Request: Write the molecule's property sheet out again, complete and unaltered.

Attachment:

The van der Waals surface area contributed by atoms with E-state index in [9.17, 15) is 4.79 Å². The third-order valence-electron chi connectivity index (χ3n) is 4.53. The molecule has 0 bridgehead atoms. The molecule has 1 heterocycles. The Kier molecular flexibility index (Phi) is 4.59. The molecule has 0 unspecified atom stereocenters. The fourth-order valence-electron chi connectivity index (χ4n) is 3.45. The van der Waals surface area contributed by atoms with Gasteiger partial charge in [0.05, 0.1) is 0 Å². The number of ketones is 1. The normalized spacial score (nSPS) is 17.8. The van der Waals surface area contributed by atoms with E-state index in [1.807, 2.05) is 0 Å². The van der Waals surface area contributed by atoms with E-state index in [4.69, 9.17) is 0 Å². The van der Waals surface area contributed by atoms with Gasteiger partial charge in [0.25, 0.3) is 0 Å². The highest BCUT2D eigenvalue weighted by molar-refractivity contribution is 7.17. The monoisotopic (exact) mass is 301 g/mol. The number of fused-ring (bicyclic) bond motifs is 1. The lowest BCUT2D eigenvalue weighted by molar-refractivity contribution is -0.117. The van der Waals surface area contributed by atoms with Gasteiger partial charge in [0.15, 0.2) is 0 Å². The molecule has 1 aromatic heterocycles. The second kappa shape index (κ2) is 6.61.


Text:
The van der Waals surface area contributed by atoms with E-state index in [9.17, 15) is 4.79 Å². The third-order valence-electron chi connectivity index (χ3n) is 4.53. The molecule has 0 bridgehead atoms. The molecule has 1 heterocycles. The Kier molecular flexibility index (Phi) is 4.59. The molecule has 0 unspecified atom stereocenters. The fourth-order valence-electron chi connectivity index (χ4n) is 3.45. The van der Waals surface area contributed by atoms with Gasteiger partial charge in [0.05, 0.1) is 0 Å². The number of ketones is 1. The normalized spacial score (nSPS) is 17.8. The van der Waals surface area contributed by atoms with E-state index in [1.807, 2.05) is 0 Å². The van der Waals surface area contributed by atoms with E-state index in [4.69, 9.17) is 0 Å². The van der Waals surface area contributed by atoms with Gasteiger partial charge in [0.25, 0.3) is 0 Å². The highest BCUT2D eigenvalue weighted by molar-refractivity contribution is 7.17. The monoisotopic (exact) mass is 301 g/mol. The number of fused-ring (bicyclic) bond motifs is 1. The lowest BCUT2D eigenvalue weighted by molar-refractivity contribution is -0.117. The van der Waals surface area contributed by atoms with Gasteiger partial charge in [0.15, 0.2) is 0 Å². The molecule has 1 aromatic heterocycles. The second kappa shape index (κ2) is 6.61.